Butterflies and caterpillars (the larval stage in the butterfly life cycle) provide food for birds and other organisms, pollinate flowers, and are easy to attract to a garden or backyard landscape. Butterflies are found throughout North Carolina and will flourish within a well-designed landscape of native plants. In the Pollinator Garden, we are planting a variety of both nectar plants for adults and host plants for caterpillars in a sunny location that will ensure many hours of viewing pleasure as butterflies visit the garden.

The Lillian Mae Carroll Garden
September 11, 2020

By promoting native plant species beneficial to hummingbirds and butterflies, we will ensure food and cover are available to attract these colorful critters.

North Carolina is home to more than 500 species of native bees, many of which are economically important pollinators. These insects are essential for agriculture, home gardens, and natural habitats in our state.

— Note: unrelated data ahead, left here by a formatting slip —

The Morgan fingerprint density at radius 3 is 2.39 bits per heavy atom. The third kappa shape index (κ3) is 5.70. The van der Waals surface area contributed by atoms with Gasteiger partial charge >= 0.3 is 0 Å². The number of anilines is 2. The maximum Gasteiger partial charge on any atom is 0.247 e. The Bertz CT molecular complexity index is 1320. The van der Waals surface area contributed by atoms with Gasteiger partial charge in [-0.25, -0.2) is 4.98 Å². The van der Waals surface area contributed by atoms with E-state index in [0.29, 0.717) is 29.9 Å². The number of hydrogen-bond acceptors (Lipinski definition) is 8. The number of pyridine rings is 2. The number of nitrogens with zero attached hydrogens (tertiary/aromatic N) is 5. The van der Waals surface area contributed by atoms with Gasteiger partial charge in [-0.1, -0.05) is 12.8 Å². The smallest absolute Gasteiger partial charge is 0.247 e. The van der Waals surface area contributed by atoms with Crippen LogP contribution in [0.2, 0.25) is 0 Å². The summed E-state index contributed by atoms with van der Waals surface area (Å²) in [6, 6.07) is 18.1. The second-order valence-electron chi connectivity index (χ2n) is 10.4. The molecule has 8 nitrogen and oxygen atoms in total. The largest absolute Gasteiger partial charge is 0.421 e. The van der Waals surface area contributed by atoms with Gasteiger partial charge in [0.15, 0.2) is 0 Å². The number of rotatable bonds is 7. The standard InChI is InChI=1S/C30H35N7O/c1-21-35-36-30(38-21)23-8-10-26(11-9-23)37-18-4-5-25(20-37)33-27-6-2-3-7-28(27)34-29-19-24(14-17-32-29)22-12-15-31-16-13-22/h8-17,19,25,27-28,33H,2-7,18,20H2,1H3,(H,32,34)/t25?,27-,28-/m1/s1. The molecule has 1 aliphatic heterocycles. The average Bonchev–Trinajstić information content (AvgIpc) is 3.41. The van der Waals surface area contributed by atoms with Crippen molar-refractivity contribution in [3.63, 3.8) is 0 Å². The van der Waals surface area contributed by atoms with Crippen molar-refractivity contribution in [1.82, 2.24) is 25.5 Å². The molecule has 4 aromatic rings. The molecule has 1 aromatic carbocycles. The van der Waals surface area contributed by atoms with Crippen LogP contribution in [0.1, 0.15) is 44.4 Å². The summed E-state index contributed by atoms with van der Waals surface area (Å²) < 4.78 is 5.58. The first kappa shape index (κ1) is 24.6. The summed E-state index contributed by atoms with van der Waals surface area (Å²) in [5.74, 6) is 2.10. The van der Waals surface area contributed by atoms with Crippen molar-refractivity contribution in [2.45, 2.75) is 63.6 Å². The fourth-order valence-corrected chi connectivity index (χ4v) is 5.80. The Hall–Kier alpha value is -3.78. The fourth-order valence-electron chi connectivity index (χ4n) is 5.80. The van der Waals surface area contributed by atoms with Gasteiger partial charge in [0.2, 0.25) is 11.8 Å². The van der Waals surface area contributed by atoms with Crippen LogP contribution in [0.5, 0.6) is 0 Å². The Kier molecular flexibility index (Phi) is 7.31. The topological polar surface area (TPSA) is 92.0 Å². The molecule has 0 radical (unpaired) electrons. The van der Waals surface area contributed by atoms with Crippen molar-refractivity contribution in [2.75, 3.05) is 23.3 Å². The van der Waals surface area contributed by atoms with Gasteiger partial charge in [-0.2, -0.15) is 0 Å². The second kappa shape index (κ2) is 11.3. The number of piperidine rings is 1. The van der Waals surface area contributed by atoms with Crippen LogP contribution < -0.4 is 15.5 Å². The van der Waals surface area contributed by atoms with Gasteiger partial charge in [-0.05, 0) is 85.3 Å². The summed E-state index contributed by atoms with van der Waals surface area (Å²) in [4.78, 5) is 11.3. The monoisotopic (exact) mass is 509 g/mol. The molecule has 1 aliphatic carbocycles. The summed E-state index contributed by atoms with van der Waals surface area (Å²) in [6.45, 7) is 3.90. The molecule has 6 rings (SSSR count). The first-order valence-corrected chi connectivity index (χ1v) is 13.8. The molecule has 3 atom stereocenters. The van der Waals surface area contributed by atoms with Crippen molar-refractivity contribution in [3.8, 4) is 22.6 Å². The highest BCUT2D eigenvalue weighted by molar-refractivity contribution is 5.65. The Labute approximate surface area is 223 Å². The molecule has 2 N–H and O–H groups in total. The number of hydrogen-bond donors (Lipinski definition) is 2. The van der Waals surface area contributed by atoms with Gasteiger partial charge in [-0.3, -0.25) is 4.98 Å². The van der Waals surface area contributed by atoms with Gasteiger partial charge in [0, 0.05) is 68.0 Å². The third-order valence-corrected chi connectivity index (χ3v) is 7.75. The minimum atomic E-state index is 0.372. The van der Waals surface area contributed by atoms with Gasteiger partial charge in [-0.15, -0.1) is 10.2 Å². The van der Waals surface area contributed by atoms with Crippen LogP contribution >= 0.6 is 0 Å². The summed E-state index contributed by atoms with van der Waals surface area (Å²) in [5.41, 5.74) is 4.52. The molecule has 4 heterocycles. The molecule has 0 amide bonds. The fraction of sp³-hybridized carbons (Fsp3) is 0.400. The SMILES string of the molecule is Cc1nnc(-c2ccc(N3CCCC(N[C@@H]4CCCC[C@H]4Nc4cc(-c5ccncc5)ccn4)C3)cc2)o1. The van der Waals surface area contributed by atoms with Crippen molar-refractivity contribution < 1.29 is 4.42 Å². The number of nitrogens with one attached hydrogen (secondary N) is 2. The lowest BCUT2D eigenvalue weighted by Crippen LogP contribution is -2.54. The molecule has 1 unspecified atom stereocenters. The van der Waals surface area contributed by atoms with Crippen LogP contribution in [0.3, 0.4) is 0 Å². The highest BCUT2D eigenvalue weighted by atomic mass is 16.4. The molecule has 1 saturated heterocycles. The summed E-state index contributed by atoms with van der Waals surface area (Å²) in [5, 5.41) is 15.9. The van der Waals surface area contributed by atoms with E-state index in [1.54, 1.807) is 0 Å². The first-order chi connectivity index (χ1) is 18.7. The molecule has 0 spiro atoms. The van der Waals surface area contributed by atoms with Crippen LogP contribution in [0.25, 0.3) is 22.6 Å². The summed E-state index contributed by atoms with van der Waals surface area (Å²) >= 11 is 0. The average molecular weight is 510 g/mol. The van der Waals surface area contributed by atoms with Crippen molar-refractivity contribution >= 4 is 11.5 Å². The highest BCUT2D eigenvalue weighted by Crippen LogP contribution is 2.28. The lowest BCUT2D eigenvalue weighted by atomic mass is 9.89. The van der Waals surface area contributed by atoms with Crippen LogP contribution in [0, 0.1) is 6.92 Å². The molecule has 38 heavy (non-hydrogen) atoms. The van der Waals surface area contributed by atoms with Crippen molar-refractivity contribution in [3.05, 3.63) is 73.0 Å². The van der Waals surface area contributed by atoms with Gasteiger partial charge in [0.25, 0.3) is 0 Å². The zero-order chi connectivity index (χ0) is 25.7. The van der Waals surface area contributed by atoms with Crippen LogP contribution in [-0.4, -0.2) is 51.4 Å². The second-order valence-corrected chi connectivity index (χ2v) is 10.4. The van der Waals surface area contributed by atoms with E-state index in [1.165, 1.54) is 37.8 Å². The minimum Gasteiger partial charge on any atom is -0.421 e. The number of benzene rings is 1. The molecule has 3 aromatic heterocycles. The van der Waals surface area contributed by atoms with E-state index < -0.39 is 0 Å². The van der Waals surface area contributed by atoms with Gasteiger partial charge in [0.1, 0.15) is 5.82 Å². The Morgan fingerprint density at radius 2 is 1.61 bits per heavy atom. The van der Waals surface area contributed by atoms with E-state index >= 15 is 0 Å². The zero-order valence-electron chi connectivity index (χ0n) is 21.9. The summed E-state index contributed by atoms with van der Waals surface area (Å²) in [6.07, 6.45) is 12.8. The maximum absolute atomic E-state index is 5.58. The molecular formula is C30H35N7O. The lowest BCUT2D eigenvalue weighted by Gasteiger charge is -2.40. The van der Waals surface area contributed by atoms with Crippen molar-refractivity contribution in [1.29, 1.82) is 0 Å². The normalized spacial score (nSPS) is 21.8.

The stately Monarch Butterfly.

Bees pollinate food plants. In North Carolina alone, bee pollination accounts for about $120 million in commercial fruit and vegetable yields annually. Managed honeybees do much of this work, and native bees do the rest. Even when honeybees are present, native bees improve yields of many fruits, nuts, and vegetables. Home and community gardens also incorporate many bee-dependent crops such as tomatoes, blueberries, and pumpkins.